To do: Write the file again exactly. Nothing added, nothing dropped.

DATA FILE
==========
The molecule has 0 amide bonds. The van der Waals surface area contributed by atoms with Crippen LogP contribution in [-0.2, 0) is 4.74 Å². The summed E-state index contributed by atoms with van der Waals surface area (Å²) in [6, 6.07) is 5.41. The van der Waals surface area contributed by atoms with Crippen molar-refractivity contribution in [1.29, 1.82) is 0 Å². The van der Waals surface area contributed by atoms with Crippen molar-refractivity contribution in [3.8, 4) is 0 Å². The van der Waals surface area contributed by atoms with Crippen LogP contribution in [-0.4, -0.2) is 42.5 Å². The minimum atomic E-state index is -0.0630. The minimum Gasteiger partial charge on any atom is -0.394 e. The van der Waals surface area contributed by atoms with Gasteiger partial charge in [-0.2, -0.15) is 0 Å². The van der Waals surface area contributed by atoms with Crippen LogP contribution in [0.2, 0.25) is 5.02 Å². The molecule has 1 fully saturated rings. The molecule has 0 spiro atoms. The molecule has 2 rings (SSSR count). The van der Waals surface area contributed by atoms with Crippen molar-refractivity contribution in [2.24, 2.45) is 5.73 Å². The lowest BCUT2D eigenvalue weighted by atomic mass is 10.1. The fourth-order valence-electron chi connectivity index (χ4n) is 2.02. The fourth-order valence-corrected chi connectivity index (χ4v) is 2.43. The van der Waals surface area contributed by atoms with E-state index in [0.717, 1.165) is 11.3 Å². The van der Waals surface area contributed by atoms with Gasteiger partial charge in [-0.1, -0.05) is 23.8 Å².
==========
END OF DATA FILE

The molecule has 0 amide bonds. The van der Waals surface area contributed by atoms with Crippen LogP contribution in [-0.2, 0) is 4.74 Å². The summed E-state index contributed by atoms with van der Waals surface area (Å²) in [6, 6.07) is 5.41. The van der Waals surface area contributed by atoms with Crippen molar-refractivity contribution in [1.29, 1.82) is 0 Å². The van der Waals surface area contributed by atoms with Crippen molar-refractivity contribution in [3.8, 4) is 0 Å². The van der Waals surface area contributed by atoms with Crippen LogP contribution in [-0.4, -0.2) is 42.5 Å². The minimum atomic E-state index is -0.0630. The minimum Gasteiger partial charge on any atom is -0.394 e. The van der Waals surface area contributed by atoms with Gasteiger partial charge in [-0.2, -0.15) is 0 Å². The van der Waals surface area contributed by atoms with Crippen LogP contribution in [0.2, 0.25) is 5.02 Å². The molecule has 1 fully saturated rings. The molecule has 0 spiro atoms. The molecule has 2 rings (SSSR count). The van der Waals surface area contributed by atoms with Crippen molar-refractivity contribution in [2.24, 2.45) is 5.73 Å². The lowest BCUT2D eigenvalue weighted by atomic mass is 10.1. The fourth-order valence-electron chi connectivity index (χ4n) is 2.02. The fourth-order valence-corrected chi connectivity index (χ4v) is 2.43. The van der Waals surface area contributed by atoms with E-state index in [0.717, 1.165) is 11.3 Å². The van der Waals surface area contributed by atoms with Gasteiger partial charge in [-0.1, -0.05) is 23.8 Å².